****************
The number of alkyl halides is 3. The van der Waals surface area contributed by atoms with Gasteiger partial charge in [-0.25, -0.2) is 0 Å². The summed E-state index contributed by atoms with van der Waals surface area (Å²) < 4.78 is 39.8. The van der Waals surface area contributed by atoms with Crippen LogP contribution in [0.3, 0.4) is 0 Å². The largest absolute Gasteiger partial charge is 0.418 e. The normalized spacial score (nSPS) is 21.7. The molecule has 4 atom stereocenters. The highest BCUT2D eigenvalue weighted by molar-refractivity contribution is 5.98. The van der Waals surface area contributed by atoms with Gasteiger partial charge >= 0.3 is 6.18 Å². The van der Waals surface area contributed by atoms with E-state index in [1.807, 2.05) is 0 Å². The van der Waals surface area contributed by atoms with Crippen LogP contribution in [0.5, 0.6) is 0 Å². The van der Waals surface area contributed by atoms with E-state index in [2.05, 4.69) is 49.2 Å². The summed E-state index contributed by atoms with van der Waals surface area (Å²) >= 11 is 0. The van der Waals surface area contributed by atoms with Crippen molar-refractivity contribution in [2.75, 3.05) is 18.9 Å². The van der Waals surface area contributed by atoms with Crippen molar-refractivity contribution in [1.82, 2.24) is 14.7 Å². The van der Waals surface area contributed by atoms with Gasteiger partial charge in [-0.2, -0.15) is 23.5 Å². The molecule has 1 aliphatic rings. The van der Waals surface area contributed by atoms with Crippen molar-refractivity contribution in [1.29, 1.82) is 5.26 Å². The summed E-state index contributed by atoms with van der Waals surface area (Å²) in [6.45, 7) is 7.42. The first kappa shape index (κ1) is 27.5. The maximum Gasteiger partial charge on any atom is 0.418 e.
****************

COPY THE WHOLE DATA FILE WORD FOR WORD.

The number of alkyl halides is 3. The van der Waals surface area contributed by atoms with Gasteiger partial charge in [-0.25, -0.2) is 0 Å². The summed E-state index contributed by atoms with van der Waals surface area (Å²) < 4.78 is 39.8. The van der Waals surface area contributed by atoms with Crippen LogP contribution in [0.3, 0.4) is 0 Å². The largest absolute Gasteiger partial charge is 0.418 e. The normalized spacial score (nSPS) is 21.7. The molecule has 4 atom stereocenters. The highest BCUT2D eigenvalue weighted by molar-refractivity contribution is 5.98. The van der Waals surface area contributed by atoms with Gasteiger partial charge >= 0.3 is 6.18 Å². The van der Waals surface area contributed by atoms with E-state index in [1.807, 2.05) is 0 Å². The van der Waals surface area contributed by atoms with Crippen LogP contribution in [0.5, 0.6) is 0 Å². The van der Waals surface area contributed by atoms with E-state index in [2.05, 4.69) is 49.2 Å². The summed E-state index contributed by atoms with van der Waals surface area (Å²) >= 11 is 0. The van der Waals surface area contributed by atoms with Crippen molar-refractivity contribution in [2.75, 3.05) is 18.9 Å². The van der Waals surface area contributed by atoms with Crippen molar-refractivity contribution in [1.82, 2.24) is 14.7 Å². The van der Waals surface area contributed by atoms with Gasteiger partial charge in [-0.2, -0.15) is 23.5 Å². The molecule has 1 aliphatic rings. The van der Waals surface area contributed by atoms with Crippen molar-refractivity contribution in [1.29, 1.82) is 5.26 Å². The summed E-state index contributed by atoms with van der Waals surface area (Å²) in [6.45, 7) is 7.42. The first kappa shape index (κ1) is 27.5. The maximum Gasteiger partial charge on any atom is 0.418 e.